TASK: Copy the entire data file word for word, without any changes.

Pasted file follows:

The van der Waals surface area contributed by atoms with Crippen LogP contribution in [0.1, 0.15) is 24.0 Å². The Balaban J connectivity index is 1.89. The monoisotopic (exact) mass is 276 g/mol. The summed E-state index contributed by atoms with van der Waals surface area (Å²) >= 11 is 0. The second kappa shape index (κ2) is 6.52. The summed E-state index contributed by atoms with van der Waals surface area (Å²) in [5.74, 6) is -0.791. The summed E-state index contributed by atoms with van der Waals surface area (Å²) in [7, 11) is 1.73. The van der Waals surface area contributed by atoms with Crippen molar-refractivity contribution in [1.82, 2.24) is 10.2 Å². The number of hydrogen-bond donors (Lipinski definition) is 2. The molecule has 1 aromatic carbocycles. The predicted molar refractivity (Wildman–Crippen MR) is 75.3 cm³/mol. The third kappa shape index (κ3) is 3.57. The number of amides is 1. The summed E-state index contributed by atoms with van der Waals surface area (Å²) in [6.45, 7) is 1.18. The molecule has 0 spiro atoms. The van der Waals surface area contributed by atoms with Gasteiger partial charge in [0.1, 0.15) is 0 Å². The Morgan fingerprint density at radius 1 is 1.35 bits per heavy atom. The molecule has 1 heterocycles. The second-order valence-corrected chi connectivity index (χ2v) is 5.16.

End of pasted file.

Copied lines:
The van der Waals surface area contributed by atoms with Crippen LogP contribution in [0.1, 0.15) is 24.0 Å². The Balaban J connectivity index is 1.89. The monoisotopic (exact) mass is 276 g/mol. The summed E-state index contributed by atoms with van der Waals surface area (Å²) >= 11 is 0. The second kappa shape index (κ2) is 6.52. The summed E-state index contributed by atoms with van der Waals surface area (Å²) in [5.74, 6) is -0.791. The summed E-state index contributed by atoms with van der Waals surface area (Å²) in [7, 11) is 1.73. The van der Waals surface area contributed by atoms with Crippen molar-refractivity contribution in [1.82, 2.24) is 10.2 Å². The number of hydrogen-bond donors (Lipinski definition) is 2. The molecule has 1 aromatic carbocycles. The predicted molar refractivity (Wildman–Crippen MR) is 75.3 cm³/mol. The third kappa shape index (κ3) is 3.57. The number of amides is 1. The summed E-state index contributed by atoms with van der Waals surface area (Å²) in [6.45, 7) is 1.18. The molecule has 0 spiro atoms. The van der Waals surface area contributed by atoms with Gasteiger partial charge in [0.1, 0.15) is 0 Å². The Morgan fingerprint density at radius 1 is 1.35 bits per heavy atom. The molecule has 1 heterocycles. The second-order valence-corrected chi connectivity index (χ2v) is 5.16.